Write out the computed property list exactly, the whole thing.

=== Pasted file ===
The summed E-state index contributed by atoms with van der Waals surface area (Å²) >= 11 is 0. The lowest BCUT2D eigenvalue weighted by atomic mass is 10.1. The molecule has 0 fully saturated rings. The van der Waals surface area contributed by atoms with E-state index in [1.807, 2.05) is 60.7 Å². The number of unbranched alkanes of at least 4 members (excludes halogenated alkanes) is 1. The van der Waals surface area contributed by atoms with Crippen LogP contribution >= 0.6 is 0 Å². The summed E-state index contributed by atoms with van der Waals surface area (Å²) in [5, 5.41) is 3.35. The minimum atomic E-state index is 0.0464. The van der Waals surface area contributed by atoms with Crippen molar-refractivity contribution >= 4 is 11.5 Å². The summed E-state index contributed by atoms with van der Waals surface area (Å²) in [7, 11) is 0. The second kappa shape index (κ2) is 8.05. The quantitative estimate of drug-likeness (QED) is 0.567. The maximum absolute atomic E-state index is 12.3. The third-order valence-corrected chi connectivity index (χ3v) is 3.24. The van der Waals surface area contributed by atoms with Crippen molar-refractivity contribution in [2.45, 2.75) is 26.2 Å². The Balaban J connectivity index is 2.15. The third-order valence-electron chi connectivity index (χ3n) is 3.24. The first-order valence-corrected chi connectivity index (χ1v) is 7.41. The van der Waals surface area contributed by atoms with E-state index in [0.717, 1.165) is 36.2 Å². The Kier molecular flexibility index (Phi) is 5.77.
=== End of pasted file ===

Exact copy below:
The summed E-state index contributed by atoms with van der Waals surface area (Å²) >= 11 is 0. The lowest BCUT2D eigenvalue weighted by atomic mass is 10.1. The molecule has 0 fully saturated rings. The van der Waals surface area contributed by atoms with E-state index in [1.807, 2.05) is 60.7 Å². The number of unbranched alkanes of at least 4 members (excludes halogenated alkanes) is 1. The van der Waals surface area contributed by atoms with Crippen LogP contribution >= 0.6 is 0 Å². The summed E-state index contributed by atoms with van der Waals surface area (Å²) in [5, 5.41) is 3.35. The minimum atomic E-state index is 0.0464. The van der Waals surface area contributed by atoms with Crippen molar-refractivity contribution >= 4 is 11.5 Å². The summed E-state index contributed by atoms with van der Waals surface area (Å²) in [7, 11) is 0. The second kappa shape index (κ2) is 8.05. The quantitative estimate of drug-likeness (QED) is 0.567. The maximum absolute atomic E-state index is 12.3. The third-order valence-corrected chi connectivity index (χ3v) is 3.24. The van der Waals surface area contributed by atoms with Crippen molar-refractivity contribution in [2.45, 2.75) is 26.2 Å². The Balaban J connectivity index is 2.15. The third-order valence-electron chi connectivity index (χ3n) is 3.24. The first-order valence-corrected chi connectivity index (χ1v) is 7.41. The van der Waals surface area contributed by atoms with E-state index in [0.717, 1.165) is 36.2 Å². The Kier molecular flexibility index (Phi) is 5.77.